A singular fate befel Mustapha, one of the sons of Bajazet. During the reign of this sultan, the Turks having rapidly degenerated under the influence of success, and sunk down into the base vices of the Greeks they had conquered, were attacked by Timor the Tartar, who had issued from Samarcanda at the head of immense hosts, and after a great battle and terrible slaughter of Moslem against, Moslem, routed the Turks upon the plain of Angora. Bajazet entered the battle-field with five sons, named Soliman, Moussa, Isa, Mahomet, and Mustapha. Overtaken in his flight with his son Isa, and brought before Timor, Bajazet seemed less afflicted by the defeat of his army than by the loss of his four sons. Timor generously commanded a search to be made, and news was brought of them all except one, Mustapha, who was not heard of for twenty years, and who was believed to have fallen in the battle. Bajazet died in captivity. The three brothers, Soliman, Moussa, and Mahomet divided the empire, and carried on war against each other until two of them were killed, and the third reunited his father's empire as Mahomet I. His son Murad II., had in his turn ascended the throne, when news was brought that the lost Mustapha had reappeared, and supported by Hungarian and Greek princes, and by Djouneyd, governor of Nicopolis, who had been brought up with him at his father's court, and who had fought by his side on the field of Angora, was at the head of an army of 40,000 men, asserting his right to the throne as the Sultan Mustapha. His story was highly probable. Having fallen wounded and insensible on the battle-field, when he became conscious he found himself stript naked, without any sign of his former rank about him, incapable of understanding a word of the language of the victors, who in their turn neither heeded nor understood the sounds addressed to them by one of their slaves. He was marched in the gang of slaves in the rear of the army of Timor, as far as Samarcanda. At length, after being sold and resold, and passing twenty years chietly as a camel-keeper, he was bought by a merchant of Bokhara who took him to Bagdad, where his language was understood and his story believed, and whence he was conveyed to Turkey. The unpopularity of Murad, and the justice of his claims, put Mustapha at the head of an army, which was, however, defeated at Salonica. He owed his safety to the swiftness of his horses, and spent the remainder of his days in the convent of the Virgin Mary on the Island of Lemnos, as an exile under the protection of the Greek emperors.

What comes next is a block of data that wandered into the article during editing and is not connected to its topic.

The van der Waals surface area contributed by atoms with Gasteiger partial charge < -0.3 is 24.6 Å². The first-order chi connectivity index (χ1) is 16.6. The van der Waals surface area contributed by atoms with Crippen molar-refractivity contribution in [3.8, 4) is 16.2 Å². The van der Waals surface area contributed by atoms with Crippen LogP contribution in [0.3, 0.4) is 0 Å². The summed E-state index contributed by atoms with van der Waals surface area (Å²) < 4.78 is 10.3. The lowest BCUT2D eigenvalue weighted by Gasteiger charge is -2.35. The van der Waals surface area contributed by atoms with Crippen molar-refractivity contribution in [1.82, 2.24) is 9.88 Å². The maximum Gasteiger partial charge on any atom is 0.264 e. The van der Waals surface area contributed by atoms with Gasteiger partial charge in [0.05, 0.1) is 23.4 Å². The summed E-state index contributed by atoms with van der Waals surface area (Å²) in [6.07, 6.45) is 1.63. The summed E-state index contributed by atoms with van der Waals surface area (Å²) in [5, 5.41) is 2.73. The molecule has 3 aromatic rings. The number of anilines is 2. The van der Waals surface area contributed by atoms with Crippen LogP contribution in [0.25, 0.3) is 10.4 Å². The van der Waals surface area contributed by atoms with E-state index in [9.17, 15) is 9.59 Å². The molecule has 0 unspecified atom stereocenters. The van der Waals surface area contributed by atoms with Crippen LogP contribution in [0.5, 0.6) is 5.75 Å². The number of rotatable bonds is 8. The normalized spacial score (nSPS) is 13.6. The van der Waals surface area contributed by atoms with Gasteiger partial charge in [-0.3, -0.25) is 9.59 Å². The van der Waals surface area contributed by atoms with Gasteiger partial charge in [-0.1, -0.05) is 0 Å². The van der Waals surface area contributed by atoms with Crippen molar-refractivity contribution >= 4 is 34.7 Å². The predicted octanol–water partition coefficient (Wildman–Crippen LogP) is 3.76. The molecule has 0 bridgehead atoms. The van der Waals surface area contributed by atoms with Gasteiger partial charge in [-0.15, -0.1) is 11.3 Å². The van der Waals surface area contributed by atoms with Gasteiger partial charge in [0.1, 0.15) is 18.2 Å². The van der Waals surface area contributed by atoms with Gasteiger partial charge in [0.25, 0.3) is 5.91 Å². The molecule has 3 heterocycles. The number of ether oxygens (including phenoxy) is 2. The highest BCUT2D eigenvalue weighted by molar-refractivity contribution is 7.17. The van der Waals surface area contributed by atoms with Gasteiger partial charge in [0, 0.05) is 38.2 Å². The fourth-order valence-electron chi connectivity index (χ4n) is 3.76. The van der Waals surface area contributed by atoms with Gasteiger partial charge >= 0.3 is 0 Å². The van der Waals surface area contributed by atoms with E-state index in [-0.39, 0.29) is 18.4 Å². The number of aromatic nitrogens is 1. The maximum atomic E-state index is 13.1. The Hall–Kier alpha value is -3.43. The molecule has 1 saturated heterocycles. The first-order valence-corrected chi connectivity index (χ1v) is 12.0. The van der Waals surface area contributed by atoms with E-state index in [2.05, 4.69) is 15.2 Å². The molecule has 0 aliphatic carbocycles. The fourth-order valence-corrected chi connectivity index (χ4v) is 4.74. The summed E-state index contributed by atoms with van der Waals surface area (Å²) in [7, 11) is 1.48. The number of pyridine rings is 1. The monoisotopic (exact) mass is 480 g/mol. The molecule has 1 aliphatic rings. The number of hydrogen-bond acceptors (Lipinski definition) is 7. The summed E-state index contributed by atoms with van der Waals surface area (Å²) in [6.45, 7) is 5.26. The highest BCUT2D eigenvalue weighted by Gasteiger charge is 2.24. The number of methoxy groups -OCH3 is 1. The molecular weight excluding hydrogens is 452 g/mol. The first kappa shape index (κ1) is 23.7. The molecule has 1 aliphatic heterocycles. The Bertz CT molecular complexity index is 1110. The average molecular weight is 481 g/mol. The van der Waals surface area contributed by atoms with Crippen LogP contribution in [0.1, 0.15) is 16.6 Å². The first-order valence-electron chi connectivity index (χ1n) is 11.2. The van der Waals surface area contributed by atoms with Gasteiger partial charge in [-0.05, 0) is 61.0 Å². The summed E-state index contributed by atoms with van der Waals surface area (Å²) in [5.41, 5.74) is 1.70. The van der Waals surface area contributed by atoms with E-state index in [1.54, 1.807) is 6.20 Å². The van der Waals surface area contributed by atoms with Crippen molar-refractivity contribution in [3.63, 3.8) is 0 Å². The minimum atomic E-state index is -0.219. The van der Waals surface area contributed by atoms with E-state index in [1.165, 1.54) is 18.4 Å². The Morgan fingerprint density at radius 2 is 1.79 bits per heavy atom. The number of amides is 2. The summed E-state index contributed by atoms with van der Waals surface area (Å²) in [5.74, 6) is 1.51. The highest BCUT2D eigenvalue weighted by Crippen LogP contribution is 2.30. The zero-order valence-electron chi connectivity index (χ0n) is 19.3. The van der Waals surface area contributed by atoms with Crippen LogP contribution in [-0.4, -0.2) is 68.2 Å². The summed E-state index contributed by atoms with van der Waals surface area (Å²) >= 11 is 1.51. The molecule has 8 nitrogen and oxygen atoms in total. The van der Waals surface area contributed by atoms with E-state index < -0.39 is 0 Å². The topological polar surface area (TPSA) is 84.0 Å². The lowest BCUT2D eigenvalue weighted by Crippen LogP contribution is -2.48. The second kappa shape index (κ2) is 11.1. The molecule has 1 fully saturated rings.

The rapidity of Turkish degeneracy, when subjected to the temptations which follow successful conquests, must be ascribed in part to the influence of Mahometanism. When Bajazet returned from the conquest of Adrianople, the Servian princess he had wedded had already given him a taste for the wines of Hungary and Cyprus. Monstrous depravity had spread in his army, and those mutilations and perversions of the sexes had commenced which have hung as a moral pestilence, a cloud of infamy, a sign and a cause of doom alike over Greek and Turkish Constantinople for more than a thousand years.
During the reigns of Bajazet and Mahomet I., a singular development took place among the Turkish people, of the ideas which have since been known in Europe under the names of communism, or red-democracy. Luxury had spread among the chiefs, and dreams and schemes of enjoyment inflamed the imaginations of their followers. Mahomet himself seems to have struck the first key-note of this fanaticism on the day in which he returned to Mecca, and smashed three hundred and sixty idols in the temple, beginning with the image of a dove. The truth is come,' he cried ; ' let the lies vanish. There is no other god but God.' No more idolatry! No more inequality! No more differences on earth founded upon old genealogies and ancestors. All men are children of Adam, and Adam was the child of the
dust. The end of society is a brotherhood. The most prized by God is he who fears and serves him best upon